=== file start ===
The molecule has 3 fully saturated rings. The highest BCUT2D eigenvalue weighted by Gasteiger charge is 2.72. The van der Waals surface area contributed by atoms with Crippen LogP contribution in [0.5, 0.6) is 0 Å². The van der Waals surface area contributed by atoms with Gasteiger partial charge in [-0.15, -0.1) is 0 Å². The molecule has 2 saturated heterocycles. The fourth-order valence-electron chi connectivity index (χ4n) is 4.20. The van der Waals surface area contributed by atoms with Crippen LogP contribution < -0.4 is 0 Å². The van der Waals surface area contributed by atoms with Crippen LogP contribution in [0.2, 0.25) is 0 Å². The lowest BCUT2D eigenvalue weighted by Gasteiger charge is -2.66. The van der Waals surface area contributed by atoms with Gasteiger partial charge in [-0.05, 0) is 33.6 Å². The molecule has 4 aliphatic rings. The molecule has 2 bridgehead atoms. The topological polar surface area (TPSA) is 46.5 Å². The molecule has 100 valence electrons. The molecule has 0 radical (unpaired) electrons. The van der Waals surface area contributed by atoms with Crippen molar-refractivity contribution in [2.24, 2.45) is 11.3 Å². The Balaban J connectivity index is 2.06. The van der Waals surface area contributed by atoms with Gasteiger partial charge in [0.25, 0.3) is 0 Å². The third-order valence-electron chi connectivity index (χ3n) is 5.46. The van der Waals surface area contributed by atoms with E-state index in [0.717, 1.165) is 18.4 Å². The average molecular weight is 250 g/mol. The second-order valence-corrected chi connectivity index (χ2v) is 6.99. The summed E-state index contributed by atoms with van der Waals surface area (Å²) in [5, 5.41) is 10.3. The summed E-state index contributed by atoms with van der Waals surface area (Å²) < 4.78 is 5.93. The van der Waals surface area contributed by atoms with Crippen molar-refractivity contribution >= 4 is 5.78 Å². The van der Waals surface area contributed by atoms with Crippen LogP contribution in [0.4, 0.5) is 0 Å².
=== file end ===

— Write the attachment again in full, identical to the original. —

The molecule has 3 fully saturated rings. The highest BCUT2D eigenvalue weighted by Gasteiger charge is 2.72. The van der Waals surface area contributed by atoms with Crippen LogP contribution in [0.5, 0.6) is 0 Å². The van der Waals surface area contributed by atoms with Gasteiger partial charge in [-0.15, -0.1) is 0 Å². The molecule has 2 saturated heterocycles. The fourth-order valence-electron chi connectivity index (χ4n) is 4.20. The van der Waals surface area contributed by atoms with Crippen LogP contribution < -0.4 is 0 Å². The van der Waals surface area contributed by atoms with Crippen LogP contribution in [0.2, 0.25) is 0 Å². The lowest BCUT2D eigenvalue weighted by Gasteiger charge is -2.66. The van der Waals surface area contributed by atoms with Gasteiger partial charge in [-0.05, 0) is 33.6 Å². The molecule has 4 aliphatic rings. The molecule has 2 bridgehead atoms. The topological polar surface area (TPSA) is 46.5 Å². The molecule has 100 valence electrons. The molecule has 0 radical (unpaired) electrons. The van der Waals surface area contributed by atoms with Crippen molar-refractivity contribution in [2.24, 2.45) is 11.3 Å². The Balaban J connectivity index is 2.06. The van der Waals surface area contributed by atoms with Gasteiger partial charge in [0.25, 0.3) is 0 Å². The third-order valence-electron chi connectivity index (χ3n) is 5.46. The van der Waals surface area contributed by atoms with E-state index in [0.717, 1.165) is 18.4 Å². The average molecular weight is 250 g/mol. The second-order valence-corrected chi connectivity index (χ2v) is 6.99. The summed E-state index contributed by atoms with van der Waals surface area (Å²) in [5, 5.41) is 10.3. The summed E-state index contributed by atoms with van der Waals surface area (Å²) < 4.78 is 5.93. The van der Waals surface area contributed by atoms with Crippen molar-refractivity contribution >= 4 is 5.78 Å². The van der Waals surface area contributed by atoms with Crippen LogP contribution in [0.4, 0.5) is 0 Å².